Whether it was Maurice Sendak, Beverly Cleary or RL Stine, your first contact with literature probably came from an author of children’s books. And although parts of the publishing industry collapse, children’s literature remains strong, with sales increasing almost 3 percent in the first five months of 2018 only. We asked some writers of children’s books what it takes to work in the field today, from limiting the number of pages to finding a balance between writing for kids and for parents.
1. Plots vary according to age.
Children’s literature is a large umbrella. Children start with picture books, shorter, fully illustrated stories that are usually read aloud to them by an adult. These books can follow a simple idea rather than exploring a more developed story arc. Around the age of 6, they switch to books with chapters like Jasmin Toguchi, Queen of Mochi by Debbi Michiko Florence. “The chapters are the moment when the child sits down and reads a book on their own for the first time,” Michiko Florence explains to Mental Floss. “It’s a complete story with one short plot.” The last step before YA (Young Adult) is the Intermediate Level, which offers slightly more complex storylines for readers aged 8 to 12.
2. Some start out as artists.
Illustrations are an important part of picture books, and it’s easier for authors of children’s books to kick their manuscripts out when they have original designs to send with them. For authors like Calef Brown, writer and illustrator of books such as We go together, art came first and writing followed. “I went to art school and studied illustration,” he tells Mental Floss. “Picture books were in my head so I decided to give it a try. My work is so colorful and playful, a little quirky, so I started writing these short poems that matched that. I was mainly interested in finding something I could write that would match the voice of my work.
3. It is difficult to make a living from it.
As with writers working in publishing, there is no typical salary for authors of children’s books. But in general, it is difficult to make a living alone from this type of work. “Too many people think that if you have a few books on the market, you do well and you can make a living just from royalties and so on. who are doing well in terms of sales are still visiting schools, still giving lectures, still doing other things to help supplement that. In addition to creating children’s books, Brown also does freelance and educational illustrations.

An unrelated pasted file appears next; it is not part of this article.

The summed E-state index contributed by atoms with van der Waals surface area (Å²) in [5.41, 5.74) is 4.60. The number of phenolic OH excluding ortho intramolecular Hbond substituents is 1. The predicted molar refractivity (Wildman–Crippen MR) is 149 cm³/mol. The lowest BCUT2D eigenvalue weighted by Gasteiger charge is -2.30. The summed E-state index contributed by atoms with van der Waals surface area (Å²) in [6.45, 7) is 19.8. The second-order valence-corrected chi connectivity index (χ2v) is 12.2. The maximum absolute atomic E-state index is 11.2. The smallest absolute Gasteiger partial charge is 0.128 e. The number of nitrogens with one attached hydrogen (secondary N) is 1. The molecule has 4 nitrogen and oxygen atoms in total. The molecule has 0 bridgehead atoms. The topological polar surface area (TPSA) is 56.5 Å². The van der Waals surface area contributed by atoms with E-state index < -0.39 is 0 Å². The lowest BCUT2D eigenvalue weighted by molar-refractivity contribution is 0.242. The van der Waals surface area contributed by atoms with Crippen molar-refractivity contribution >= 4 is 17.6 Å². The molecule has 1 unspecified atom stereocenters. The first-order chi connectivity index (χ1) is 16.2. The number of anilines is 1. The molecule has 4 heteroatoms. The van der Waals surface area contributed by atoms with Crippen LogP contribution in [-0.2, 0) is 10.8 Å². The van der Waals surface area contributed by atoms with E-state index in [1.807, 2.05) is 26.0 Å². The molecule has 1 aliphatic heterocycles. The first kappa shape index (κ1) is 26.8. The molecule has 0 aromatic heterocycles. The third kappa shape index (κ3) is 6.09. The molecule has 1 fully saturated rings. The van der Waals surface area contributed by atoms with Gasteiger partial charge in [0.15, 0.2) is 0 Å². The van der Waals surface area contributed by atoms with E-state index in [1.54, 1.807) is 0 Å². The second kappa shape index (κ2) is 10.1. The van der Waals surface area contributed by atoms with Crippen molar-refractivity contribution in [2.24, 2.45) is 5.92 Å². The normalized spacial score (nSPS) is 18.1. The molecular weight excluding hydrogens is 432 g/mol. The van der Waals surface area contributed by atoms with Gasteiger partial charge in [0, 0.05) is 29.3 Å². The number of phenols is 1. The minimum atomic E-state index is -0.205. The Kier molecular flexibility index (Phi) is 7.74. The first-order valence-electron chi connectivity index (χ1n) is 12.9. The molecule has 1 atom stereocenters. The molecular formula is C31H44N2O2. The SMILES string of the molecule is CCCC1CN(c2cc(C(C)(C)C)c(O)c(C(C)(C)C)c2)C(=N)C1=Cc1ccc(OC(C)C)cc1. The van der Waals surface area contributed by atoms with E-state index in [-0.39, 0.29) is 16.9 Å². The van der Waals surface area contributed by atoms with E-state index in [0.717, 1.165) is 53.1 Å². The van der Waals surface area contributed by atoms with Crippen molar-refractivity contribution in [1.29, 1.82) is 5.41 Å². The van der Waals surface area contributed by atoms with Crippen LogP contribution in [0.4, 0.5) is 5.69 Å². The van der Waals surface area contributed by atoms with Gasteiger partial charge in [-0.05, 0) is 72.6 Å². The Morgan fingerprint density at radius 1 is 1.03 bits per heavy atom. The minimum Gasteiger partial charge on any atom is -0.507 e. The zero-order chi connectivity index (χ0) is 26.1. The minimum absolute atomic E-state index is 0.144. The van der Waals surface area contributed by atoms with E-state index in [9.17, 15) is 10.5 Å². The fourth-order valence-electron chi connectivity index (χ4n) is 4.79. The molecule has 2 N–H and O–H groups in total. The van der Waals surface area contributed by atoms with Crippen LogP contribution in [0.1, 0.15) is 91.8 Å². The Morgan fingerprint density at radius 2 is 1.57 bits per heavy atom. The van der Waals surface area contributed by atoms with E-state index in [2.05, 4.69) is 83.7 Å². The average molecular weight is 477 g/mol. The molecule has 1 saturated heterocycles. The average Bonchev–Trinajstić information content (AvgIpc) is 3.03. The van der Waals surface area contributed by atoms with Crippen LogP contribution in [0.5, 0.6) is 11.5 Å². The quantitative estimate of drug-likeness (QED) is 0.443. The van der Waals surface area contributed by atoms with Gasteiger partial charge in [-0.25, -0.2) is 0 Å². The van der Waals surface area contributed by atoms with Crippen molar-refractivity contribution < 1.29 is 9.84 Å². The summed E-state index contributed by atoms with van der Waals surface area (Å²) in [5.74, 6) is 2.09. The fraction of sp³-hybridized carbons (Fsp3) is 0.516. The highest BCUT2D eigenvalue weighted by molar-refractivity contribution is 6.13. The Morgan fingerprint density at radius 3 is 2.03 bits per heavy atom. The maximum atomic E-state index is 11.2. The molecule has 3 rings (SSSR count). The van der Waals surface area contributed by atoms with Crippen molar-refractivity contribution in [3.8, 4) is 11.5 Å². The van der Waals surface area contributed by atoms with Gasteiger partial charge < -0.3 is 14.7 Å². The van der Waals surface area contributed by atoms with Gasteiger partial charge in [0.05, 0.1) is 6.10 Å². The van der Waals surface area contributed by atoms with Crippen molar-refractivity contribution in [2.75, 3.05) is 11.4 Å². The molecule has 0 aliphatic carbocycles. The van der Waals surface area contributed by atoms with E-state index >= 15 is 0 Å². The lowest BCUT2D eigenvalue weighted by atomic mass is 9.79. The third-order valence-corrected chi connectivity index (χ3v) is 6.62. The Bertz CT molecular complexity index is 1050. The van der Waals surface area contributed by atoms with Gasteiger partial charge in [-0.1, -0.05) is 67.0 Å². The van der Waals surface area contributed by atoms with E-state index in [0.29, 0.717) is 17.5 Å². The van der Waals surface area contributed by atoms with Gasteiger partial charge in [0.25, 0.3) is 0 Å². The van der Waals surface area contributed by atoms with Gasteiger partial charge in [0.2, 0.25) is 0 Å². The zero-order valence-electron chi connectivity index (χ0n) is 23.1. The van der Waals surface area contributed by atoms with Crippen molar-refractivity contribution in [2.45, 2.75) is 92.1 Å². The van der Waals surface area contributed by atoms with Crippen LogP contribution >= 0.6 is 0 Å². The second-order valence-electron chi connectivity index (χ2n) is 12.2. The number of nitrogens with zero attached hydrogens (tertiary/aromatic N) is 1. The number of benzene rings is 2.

According to Society of children’s book authors and illustrators, novice authors typically receive an advance of $ 8,000 to $ 12,000 for a 32-page children’s book that they must share with the illustrator (often the illustrator wins an advance again more important than the author). If their book recovers the advance on sales, writers will start receiving between 3.5% and 6% royalty.
4. It is unusual to write only one chapter of a book.
When his draft of Jasmin Toguchi, Queen of Mochi was accepted by an editor, Michiko Florence had no intention of writing a sequel. But in the world of chapter books, it’s rare for a book to stand alone. To do Queen of mochis feeling more like the start of a series, Michiko editor Florence encouraged her to add things that would pay off in later books. “She asked me to put in things about the character that could be picked up throughout the show, because kids like to read and recognize, ‘Oh, this character always does this or he acts a certain way.’ One of those additions, the fact that Jasmine’s favorite character is a flamingo, played a central role in the fourth book of the series: Jasmine Toguchi, keeper of flamingos.
5. Children are a source of inspiration (and feedback).
If you want to write children’s books, it helps to know some kids in the real world. Allison Varnes taught in high school, and she kept her students in mind when writing her mid-level novel Property of the Rebel Librarian. The book follows a young girl as she sets up a secret library to loan books that her college has banned. Varnes told Mental Floss: “[Some of my students] disliked authority and often struggled. I wanted to write a main character they would like – who didn’t do something terrible but who rebelled against something because she felt it was the right thing to do.
John Bemelmans Marciano, grandson of Madeline author Ludwig Bemelmans and author of books such as Madeline at the White House and The nine not good, says he looks to his own child for help at the end of the writing process. “It’s amazing to have a kid who thinks, ‘Hey, can you read this? “I can’t think of anything more precious than constantly reading to children and hearing what they have to say.”